We are very pleased to announce our 2013 Pool Program with Lee’s Adventure Sports.
If you want to learn to roll or do some rescues, we look forward to seeing you on Sundays starting Jan 6, 7-9 PM.
December 13, 2012
December 3, 2012
You should head over and check out David Johnston’s rebrand of his website Paddling HQ. David has an uncanny knack for recognizing a paddling story when he sees one. In the ecosystem of paddling blogs, David is definitely our hub, he will know about something before the rest of us, even if it is a Charlie Sheen canoeing in a river of tiger’s blood type of story. It is still a canoeing story.
November 1, 2012
This video pretty well nails surfing the great lakes in a storm. Music by radiohead. Courtesy of Tom Deater.
October 29, 2012
This short video of sea kayak surfing on the west coast. The on deck camera doesn’t do full justice to the wave, luckily there is a shore based cam that caught the scale and speed of the ride. The paddler, from THR does a nice job of grabbing a down the line run in the top of the wave, he get’s unlucky on a close out at the end of the wave and is tossed top to bottom. I have been trying to do some filming of the control you can maintain in the top of the wave vs. the bottom. Pacific coast waves always help.
My other notice is the speed he picks up prior to the kayak beginning to plane. So often paddlers let waves catch them and throw them, rather than the reverse.
October 29, 2012
It was around this time last year when a young man made a very poor choice. Above is a graphic representation of all hell breaking loose. Winds exceeding 30 knots, and waves in excess of fifteen feet.
John Milton picturing Satan’s first view of hell,
Into this wild Abyss/ The womb of Nature, and perhaps her grave–/ Of neither sea, nor shore, nor air, nor fire,/ But all these in their pregnant causes mixed/ Confusedly, and which thus must ever fight,/ Unless the Almighty Maker them ordain/ His dark materials to create more worlds,–/ Into this wild Abyss the wary Fiend/ Stood on the brink of Hell and looked a while,/ Pondering his voyage; for no narrow frith/ He had to cross.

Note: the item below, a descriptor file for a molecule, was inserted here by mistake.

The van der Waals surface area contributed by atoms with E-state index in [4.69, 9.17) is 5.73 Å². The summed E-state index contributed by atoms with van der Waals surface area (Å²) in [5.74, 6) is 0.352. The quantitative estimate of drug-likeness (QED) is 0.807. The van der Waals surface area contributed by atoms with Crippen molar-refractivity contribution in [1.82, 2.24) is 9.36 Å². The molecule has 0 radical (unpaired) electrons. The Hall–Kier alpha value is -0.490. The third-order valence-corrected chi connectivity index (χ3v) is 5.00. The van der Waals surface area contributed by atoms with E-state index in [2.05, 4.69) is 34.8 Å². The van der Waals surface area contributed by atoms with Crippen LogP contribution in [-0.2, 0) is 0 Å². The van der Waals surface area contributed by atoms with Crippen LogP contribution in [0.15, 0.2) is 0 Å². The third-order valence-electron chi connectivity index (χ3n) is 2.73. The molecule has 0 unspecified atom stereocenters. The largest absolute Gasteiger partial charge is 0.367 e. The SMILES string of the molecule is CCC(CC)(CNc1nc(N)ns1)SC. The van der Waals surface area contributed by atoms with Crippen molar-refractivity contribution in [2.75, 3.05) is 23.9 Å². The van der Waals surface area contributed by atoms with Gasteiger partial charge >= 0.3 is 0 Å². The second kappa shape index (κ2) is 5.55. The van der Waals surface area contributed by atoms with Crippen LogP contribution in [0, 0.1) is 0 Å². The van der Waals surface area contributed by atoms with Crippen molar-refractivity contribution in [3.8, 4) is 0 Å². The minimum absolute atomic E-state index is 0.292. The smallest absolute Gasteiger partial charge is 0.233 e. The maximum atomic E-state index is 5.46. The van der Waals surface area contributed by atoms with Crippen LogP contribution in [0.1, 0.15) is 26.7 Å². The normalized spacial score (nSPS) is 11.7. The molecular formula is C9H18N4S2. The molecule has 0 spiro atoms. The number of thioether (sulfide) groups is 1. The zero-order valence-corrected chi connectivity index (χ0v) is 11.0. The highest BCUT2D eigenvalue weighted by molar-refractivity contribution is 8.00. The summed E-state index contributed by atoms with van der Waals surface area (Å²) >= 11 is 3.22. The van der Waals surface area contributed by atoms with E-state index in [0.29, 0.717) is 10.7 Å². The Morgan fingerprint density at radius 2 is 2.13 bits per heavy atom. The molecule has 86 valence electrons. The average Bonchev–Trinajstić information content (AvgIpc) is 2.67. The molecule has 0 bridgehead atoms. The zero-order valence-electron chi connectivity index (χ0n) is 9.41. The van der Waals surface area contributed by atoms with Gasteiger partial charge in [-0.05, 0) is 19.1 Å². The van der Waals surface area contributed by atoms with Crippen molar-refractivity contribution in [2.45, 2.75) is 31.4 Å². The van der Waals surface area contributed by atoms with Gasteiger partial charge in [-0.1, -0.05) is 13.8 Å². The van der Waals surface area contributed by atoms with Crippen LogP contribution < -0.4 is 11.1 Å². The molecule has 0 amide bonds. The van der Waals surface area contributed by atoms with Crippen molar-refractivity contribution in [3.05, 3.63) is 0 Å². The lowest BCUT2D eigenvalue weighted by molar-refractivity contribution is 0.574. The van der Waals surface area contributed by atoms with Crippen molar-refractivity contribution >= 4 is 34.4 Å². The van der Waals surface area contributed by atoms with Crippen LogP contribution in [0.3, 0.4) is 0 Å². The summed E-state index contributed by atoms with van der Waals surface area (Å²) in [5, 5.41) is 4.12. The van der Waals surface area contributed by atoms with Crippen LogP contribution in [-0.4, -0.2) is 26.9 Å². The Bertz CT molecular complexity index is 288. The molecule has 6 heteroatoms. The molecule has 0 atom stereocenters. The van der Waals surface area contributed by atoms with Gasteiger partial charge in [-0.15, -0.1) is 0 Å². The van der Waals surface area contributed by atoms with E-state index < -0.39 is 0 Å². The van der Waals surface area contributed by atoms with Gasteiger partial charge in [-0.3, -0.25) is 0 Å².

October 24, 2012
After my trip in Pukaskwa I thought I would throw up these thoughts on the flagship of the Tiderace fleet, the Xcite. It lives in perpetuity in our review section,
we have added a new Tiderace Xcite Review.
October 19, 2012
Due to the unrelenting and unbearable angst of our participants and friends, we have made our Gales Custom Tee-Shirt and Hoody available for order on the Gales Storm Gathering Website.
The hoody and tee design comes courtesy of Shawna Franklin of Body Boat Blade in Orca Island Washington. Shawna has been an inveterate print maker and artist with charcoal, watercolor and drawing for a long time. After the popularity of last years design, we asked Shawna to make a custom 2012 Gales Design. My friend Bryn Boulter from Biggs-Gilmore helped us design the layout and lettering for the shirt and off we went. We offered them in classic black with white lettering for our trend-setting crowd. A deep and pithy quote from the inimitable Signor Neruda is on the chest pocket area reads, “I need the sea, because it teaches me” should impress your friends with your knowledge of world literature and prose. You will be the talk of the town, no matter what town you are in.
Picture yourself sipping a soy decaf latte at a Northern Michigan gas station where deer feed, hunting knives and turkey jerky are sold, being able to quote a Chilean Poet to your Speedway attendant, pretty cool huh?
The Tee-Shirts are $27.00 All shipping costs are covered in USA
The Hoodies are $41.00 All shipping costs are covered in USA.
Custom Prints on signed, limited edition, original linoleum block prints, hand-printed by Shawna Franklin on archival paper with a black backing, and wrapped in plastic. Up to 20 are available cost $87.00 All proceeds go to the artist.
October 16, 2012
This is a guest post from Alec and Sharon Bloyd-Peshkin of Have Kayaks Will Travel My thanks to them for posting this article here on Go Kayak Now. Editor: Keith Wikle